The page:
Thank you for checking out our program,


Our goal as a prosthetic provider is to provide our patients with optimal care and treatment. We are here to support you and your family while you transition into your new life as an amputee. We understand that amputation may not have been a choice for you and there are many life challenges ahead.

What is THE NEXT STEP™ after an amputation?

After your surgery your doctor may have ordered a special rigid protector for your residual limb. This protector serves many purposes and it is a good idea to follow the wearing instructions provided with the protector. Some of the benefits of the rigid protector are:

  • To control edema (swelling) and thereby facilitate wound healing.
  • To protect the residual limb from possible trauma.
  • Decreases opportunity for infection.
  • To allow shaping of the residual limb prior to prosthetic fitting.
  • To assist with pain control.
  • It allows for frequent wound inspection without disrupting your staples/sutures and simulates the donning and doffing of a prosthesis.
  • It provides confidence to the new amputee to participate in Physical Therapy



Ready to take The Next Step™? Here is what to expect.


Once your staples/sutures have been removed and your physician has determined you are clear for fitting you are ready for THE NEXT STEP™.  This involves a visit with your prosthetist for shrinker fitting and prosthesis evaluation.  A shrinker is a special compressive sock that reduces swelling. When you have an amputation fluid collects in the limb and has to be expelled in order to wear a prosthesis successfully. This shrinker should be worn at all times unless otherwise instructed, especially during the first year after amputation.  Generally, after one to two weeks of shrinker therapy you are ready to begin the fitting process.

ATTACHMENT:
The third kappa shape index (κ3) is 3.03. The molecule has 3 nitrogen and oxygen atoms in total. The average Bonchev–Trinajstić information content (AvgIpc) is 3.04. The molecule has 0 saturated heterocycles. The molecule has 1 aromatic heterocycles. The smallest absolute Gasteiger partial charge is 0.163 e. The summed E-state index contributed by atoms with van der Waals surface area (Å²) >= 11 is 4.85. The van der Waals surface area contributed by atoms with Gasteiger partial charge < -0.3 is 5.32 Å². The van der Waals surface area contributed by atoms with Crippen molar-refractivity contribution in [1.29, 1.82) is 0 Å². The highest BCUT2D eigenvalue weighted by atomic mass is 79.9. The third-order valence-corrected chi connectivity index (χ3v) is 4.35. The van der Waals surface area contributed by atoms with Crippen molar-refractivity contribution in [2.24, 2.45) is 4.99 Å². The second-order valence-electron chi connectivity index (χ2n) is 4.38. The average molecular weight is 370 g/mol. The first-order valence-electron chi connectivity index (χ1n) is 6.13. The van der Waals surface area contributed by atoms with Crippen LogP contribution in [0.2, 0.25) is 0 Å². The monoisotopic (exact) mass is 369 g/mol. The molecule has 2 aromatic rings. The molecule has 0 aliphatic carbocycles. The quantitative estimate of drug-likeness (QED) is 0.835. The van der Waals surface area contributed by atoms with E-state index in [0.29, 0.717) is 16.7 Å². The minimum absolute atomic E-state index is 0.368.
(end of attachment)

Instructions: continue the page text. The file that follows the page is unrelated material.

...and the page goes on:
Shrinker Therapy is done and you are ready for THE NEXT STEP™. This is exciting. You and your prosthetist will discuss your prosthetic goals and abilities. Based on your activity level, amputation level and what you want to do. Now it is time to make it happen. Once it is determined what type of prosthesis will work best for you, your prosthetist will measure and/or cast your residual limb for the “socket” portion of your prosthesis. Once this is done you are ready for THE NEXT STEP™.


Now that you have been cast for your prosthetist, you will try on a clear diagnostic test socket to verify how your prosthesis will fit. Various factors go into a socket that fits appropriately. We look for uniform snugness in the socket, make sure there are no areas that may bother you later on, and ultimately comfort and function. There may be more than one test socket fitting. Once you and your prosthetist have determined the fit is to your satisfaction you are ready for THE NEXT STEP™.


Once you are done with test socket fittings it’s time to make the real deal. You and your prosthetist can discuss the customization of your socket. This part is fun. You can choose to have regular skin pigment, high-tech looking carbon fiber, or you can choose a favorite t-shirt or material that can be incorporated into the socket. 

Your socket will be attached to your prosthetic components. For a transtibial (below the knee) prosthesis you will have a prosthetic foot. For a transfemoral (above the knee) prosthesis you will have a prosthetic knee and foot. 

An upper extremity prosthesis will have a prosthetic hand for transradial (below the elbow) prosthesis and a prosthetic hand and elbow for transhumeral (above the elbow) prosthesis. If the amputation is higher, prosthetic shoulder joints are also available. You will also be provided with supplies to wear your prosthesis. These can include special gel liners, socks, sheaths, and anything else required to wear your prosthesis successfully.

Once you have your prosthesis you are ready for THE NEXT STEP™.


Once you have your prosthesis and you have followed the break-in process and your prosthetist has determined your fit is optimal you are ready to start physical therapy. This is where you learn gait training (learn how to walk all over again), balance, stretching and strengthening.  


You will continue to see your prosthetist on a routine schedule, usually every 3-6 months (or whatever your needs are) to ensure proper fit and function of your prosthesis and to ensure your supplies are in good working order.

Questions about insurance?